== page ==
Before a new physician can practice medicine, they take what is known as the Hippocratic Oath. Named after Hippocrates, the Ancient Greek Physician, the oath enumerates a number of ethics codes that are summarized as “first, do no harm.” Munjal Shah utilized this popular concept to name his new Healthcare Artificial Intelligence (AI) tool; Hippocratic AI.
The bot consists of a large language model (LLM) that gives patients medical guidance in the early stages of their treatment. Shah, along with seven other co-founders, collected $50 million in seed funding for the project. These co-founders include Stanford and Johns Hopkins doctors and AI researchers, and Google and Nvidia Corp. employees. They believe that their Palo Alto-based startup is necessary for the healthcare sector.
Why this AI is needed
The co-founders’ confidence in the tool comes from the current state of the American healthcare system and how it will change in the near future. It is expected that within the next few years, the country will see a shortage of three million healthcare workers. This is largely due to the workforce being comprised of older individuals among the Baby Boomer demographic, causing a disproportionately small working-age population.
As such, Shah and his co-founders saw the opportunity for AI to assist healthcare specialists to mitigate the struggles of the demographic transition. Shah warns that this staff shortage is “one of the biggest risks to the quality of care in America.” The demographic shift will also exacerbate healthcare costs for the general population. By implementing AI bots into healthcare, hospitals could democratize medical attention and lower costs.
The WHO’s announcement
On the same day of Hippocratic AI’s announcement, the World Health Organization released a statement calling for caution with AI in healthcare. The organization reiterated the need for any LLMs being used in medicine to be transparent, inclusive, and have expert supervision. In addition, it listed four important considerations: bias in the data that it is trained with, the lack of protection of patient data, incorrect information, and regulation. The WHO’s statement also referred to guiding principles for AI that it published in 2021. These guidelines range from protecting human autonomy to fostering accountability. The WHO’s call for caution serves as a reminder of the possible dangers of LLMs in an environment as vulnerable as healthcare.
The dangers of AI in healthcare
Nevertheless, Hippocratic AI has considered WHO’s concerns and is implementing strategies to ensure the ethical implementation of the technology. The LLM itself will be tested in three ways before being released. It will need to pass certifications, be trained with human feedback, and have adequate “bedside manner.” The latter of these refers to expressing compassion for the patient, as would be expected from a medical professional.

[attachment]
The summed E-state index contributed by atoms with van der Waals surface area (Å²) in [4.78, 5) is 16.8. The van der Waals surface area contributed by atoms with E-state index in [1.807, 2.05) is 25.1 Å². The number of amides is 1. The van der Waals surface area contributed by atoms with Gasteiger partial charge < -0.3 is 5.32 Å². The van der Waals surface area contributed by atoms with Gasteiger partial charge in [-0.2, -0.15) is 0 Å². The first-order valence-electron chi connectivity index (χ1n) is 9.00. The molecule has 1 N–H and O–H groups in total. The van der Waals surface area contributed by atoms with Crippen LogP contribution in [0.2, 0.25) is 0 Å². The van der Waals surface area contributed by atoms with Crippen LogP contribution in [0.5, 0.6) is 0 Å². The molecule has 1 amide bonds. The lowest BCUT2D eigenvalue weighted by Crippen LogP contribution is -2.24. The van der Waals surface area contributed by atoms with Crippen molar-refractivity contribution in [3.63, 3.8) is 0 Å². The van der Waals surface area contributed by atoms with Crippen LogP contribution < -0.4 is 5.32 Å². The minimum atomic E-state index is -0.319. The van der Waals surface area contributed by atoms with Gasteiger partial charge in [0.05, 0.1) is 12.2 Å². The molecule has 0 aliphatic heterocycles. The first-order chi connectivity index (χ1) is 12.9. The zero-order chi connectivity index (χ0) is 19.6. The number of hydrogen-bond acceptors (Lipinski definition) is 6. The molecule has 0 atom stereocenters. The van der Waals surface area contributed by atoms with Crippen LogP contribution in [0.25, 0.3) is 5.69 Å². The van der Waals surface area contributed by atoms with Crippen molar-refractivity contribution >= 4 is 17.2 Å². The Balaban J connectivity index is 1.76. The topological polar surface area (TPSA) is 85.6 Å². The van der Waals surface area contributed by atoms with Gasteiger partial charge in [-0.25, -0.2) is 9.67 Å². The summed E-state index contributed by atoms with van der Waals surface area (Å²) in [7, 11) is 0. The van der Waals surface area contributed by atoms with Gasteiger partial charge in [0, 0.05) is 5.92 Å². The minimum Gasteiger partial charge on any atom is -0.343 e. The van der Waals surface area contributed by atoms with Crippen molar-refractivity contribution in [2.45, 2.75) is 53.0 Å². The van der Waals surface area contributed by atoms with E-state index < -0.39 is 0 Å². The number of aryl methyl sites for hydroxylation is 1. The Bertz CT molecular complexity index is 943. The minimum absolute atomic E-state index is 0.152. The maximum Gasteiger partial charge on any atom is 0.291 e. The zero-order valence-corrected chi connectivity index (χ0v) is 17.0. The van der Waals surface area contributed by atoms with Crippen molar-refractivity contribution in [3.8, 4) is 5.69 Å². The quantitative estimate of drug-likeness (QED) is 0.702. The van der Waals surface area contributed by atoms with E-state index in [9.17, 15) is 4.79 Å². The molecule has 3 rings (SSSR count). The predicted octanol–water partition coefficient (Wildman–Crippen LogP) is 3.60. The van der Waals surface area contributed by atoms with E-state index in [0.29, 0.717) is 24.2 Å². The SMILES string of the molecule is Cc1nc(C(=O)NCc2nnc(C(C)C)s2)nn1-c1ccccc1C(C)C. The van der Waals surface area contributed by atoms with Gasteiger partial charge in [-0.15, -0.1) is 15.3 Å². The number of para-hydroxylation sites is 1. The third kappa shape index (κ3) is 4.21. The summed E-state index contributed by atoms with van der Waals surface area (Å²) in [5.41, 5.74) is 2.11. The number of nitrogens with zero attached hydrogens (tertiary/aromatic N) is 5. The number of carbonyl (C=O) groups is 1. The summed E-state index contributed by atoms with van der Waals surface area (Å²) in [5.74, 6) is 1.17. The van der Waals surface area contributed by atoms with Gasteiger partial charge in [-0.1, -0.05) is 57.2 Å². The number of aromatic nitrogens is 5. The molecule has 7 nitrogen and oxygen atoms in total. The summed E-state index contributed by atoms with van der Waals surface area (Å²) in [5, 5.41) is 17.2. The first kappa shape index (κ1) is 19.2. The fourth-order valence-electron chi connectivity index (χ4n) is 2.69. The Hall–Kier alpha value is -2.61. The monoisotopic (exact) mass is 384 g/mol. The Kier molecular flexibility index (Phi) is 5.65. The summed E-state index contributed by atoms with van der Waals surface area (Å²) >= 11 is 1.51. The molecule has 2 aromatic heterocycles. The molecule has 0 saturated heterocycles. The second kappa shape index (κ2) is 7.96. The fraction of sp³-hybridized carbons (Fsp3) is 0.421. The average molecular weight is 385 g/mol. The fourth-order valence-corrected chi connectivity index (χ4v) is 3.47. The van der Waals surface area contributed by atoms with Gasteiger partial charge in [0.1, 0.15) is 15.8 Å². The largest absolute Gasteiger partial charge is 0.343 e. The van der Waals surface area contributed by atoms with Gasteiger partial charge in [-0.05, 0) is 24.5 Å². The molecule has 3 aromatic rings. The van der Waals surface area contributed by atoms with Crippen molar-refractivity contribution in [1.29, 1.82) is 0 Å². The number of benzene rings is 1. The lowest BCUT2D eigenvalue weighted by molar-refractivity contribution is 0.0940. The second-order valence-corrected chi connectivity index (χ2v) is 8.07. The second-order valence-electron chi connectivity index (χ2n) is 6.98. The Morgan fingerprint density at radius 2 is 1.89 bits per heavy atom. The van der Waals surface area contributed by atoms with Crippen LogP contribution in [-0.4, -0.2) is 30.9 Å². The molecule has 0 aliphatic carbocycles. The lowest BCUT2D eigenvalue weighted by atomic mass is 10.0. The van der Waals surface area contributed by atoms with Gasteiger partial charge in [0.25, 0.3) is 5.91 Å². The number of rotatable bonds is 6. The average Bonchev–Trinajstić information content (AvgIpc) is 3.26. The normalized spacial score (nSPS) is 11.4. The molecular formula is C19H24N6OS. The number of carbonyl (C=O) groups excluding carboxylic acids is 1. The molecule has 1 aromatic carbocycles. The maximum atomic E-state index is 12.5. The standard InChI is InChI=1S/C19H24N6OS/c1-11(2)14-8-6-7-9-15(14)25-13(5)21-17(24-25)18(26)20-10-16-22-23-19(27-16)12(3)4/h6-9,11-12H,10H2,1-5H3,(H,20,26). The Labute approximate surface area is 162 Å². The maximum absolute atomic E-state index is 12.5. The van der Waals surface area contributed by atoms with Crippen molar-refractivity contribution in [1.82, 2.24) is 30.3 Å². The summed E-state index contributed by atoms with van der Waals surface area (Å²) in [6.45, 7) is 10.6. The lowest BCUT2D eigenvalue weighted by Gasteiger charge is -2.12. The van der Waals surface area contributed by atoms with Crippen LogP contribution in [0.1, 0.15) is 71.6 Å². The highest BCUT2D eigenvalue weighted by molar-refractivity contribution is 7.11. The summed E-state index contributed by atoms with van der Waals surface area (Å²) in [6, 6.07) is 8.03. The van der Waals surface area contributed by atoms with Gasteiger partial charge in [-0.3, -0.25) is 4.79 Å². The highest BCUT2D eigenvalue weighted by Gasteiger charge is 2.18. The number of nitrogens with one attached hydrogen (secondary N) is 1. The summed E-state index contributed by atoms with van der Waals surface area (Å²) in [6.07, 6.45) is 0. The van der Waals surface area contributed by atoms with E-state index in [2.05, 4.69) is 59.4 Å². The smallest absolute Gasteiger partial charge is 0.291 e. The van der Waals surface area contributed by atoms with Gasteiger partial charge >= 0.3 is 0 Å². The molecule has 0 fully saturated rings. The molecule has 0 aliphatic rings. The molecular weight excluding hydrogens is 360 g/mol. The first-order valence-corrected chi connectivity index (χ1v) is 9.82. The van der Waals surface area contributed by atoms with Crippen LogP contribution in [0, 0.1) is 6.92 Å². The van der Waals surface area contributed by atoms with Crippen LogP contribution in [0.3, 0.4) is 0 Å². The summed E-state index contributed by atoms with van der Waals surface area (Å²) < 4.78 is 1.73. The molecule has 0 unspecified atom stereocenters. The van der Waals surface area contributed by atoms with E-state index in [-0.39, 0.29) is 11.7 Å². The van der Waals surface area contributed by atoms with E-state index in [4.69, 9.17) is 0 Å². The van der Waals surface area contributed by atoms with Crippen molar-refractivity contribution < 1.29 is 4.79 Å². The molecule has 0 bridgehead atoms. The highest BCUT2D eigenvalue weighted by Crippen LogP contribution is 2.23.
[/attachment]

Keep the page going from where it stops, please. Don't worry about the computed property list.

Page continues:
Hippocratic AI will be released by healthcare sectors as they become safe to use, one by one. The program for each individual sector will have to pass the human exam required for the field. Next, a doctor specialized in the specific sector will correct its answers to ensure accuracy. According to Forbes, this is the only way to ensure the AI reaches the “performance and safety” necessary to launch.
Further necessary precautions
Yet, these tests on their own will not be sufficient, says Shah. LLMs such as Chat-GPT use vast amounts of data and on occasion still create false information or “hallucinate.” The WHO mentioned this as one of the dangers, as the AI constructs answers that are incorrect but “authoritative and plausible to an end user.”
According to David Sontag, a professor of Computer Science at MIT, it is crucial to teach the machines not to answer or say that they do not know. By doing so, the system will avoid constructing false information from pieces of data that it assembles. He says, for instance, that the machines could be taught to tell the patients to call 911 when they cannot find the answer to a question.
Hippocratic AI is a promising tool for the healthcare sector. It comes at a time when demographic changes are increasing the strain on medicine and patient care every day. This technology could solve the issue of hospitals and doctors’ offices being understaffed and would make patient care faster, cheaper, and more effective. Nevertheless, the technology could have dire consequences if not programmed correctly. It is promising for the future of healthcare but must be implemented with caution.
Cover image by: Jessica Hagen from Mobile Health News